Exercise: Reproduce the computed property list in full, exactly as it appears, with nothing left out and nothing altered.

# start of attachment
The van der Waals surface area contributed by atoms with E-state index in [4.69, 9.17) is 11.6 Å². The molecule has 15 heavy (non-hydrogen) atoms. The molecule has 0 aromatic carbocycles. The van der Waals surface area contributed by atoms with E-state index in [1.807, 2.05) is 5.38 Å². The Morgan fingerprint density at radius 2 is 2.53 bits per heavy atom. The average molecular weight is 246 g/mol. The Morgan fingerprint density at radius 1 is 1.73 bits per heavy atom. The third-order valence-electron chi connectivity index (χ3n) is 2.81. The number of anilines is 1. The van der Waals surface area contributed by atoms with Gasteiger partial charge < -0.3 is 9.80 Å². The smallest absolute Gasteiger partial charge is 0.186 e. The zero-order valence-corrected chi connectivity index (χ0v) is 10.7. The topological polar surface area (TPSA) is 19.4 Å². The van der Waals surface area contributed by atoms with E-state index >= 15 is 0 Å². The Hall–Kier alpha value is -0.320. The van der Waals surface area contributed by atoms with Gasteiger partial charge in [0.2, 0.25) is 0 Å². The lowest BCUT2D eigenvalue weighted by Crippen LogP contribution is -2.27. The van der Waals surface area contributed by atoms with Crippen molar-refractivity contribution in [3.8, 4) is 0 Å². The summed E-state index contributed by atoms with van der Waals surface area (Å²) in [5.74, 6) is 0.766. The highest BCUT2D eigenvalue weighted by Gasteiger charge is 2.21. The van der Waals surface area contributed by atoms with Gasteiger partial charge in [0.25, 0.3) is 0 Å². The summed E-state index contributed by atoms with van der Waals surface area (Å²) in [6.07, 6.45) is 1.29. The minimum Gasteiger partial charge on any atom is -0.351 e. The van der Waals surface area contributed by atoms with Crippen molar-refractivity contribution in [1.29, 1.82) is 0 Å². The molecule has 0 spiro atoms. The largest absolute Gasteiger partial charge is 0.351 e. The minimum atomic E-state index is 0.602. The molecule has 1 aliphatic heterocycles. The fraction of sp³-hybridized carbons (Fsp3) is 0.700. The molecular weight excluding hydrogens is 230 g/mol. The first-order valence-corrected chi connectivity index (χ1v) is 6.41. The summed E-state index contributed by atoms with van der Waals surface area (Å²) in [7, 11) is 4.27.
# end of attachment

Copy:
The van der Waals surface area contributed by atoms with E-state index in [4.69, 9.17) is 11.6 Å². The molecule has 15 heavy (non-hydrogen) atoms. The molecule has 0 aromatic carbocycles. The van der Waals surface area contributed by atoms with E-state index in [1.807, 2.05) is 5.38 Å². The Morgan fingerprint density at radius 2 is 2.53 bits per heavy atom. The average molecular weight is 246 g/mol. The Morgan fingerprint density at radius 1 is 1.73 bits per heavy atom. The third-order valence-electron chi connectivity index (χ3n) is 2.81. The number of anilines is 1. The van der Waals surface area contributed by atoms with Gasteiger partial charge < -0.3 is 9.80 Å². The smallest absolute Gasteiger partial charge is 0.186 e. The zero-order valence-corrected chi connectivity index (χ0v) is 10.7. The topological polar surface area (TPSA) is 19.4 Å². The van der Waals surface area contributed by atoms with E-state index >= 15 is 0 Å². The Hall–Kier alpha value is -0.320. The van der Waals surface area contributed by atoms with Gasteiger partial charge in [0.2, 0.25) is 0 Å². The lowest BCUT2D eigenvalue weighted by Crippen LogP contribution is -2.27. The van der Waals surface area contributed by atoms with Crippen molar-refractivity contribution in [3.8, 4) is 0 Å². The summed E-state index contributed by atoms with van der Waals surface area (Å²) in [5.74, 6) is 0.766. The highest BCUT2D eigenvalue weighted by Gasteiger charge is 2.21. The van der Waals surface area contributed by atoms with Gasteiger partial charge in [0.25, 0.3) is 0 Å². The summed E-state index contributed by atoms with van der Waals surface area (Å²) in [6.07, 6.45) is 1.29. The minimum Gasteiger partial charge on any atom is -0.351 e. The van der Waals surface area contributed by atoms with Crippen molar-refractivity contribution in [1.29, 1.82) is 0 Å². The molecule has 0 spiro atoms. The largest absolute Gasteiger partial charge is 0.351 e. The minimum atomic E-state index is 0.602. The molecule has 1 aliphatic heterocycles. The fraction of sp³-hybridized carbons (Fsp3) is 0.700. The molecular weight excluding hydrogens is 230 g/mol. The first-order valence-corrected chi connectivity index (χ1v) is 6.41. The summed E-state index contributed by atoms with van der Waals surface area (Å²) in [7, 11) is 4.27.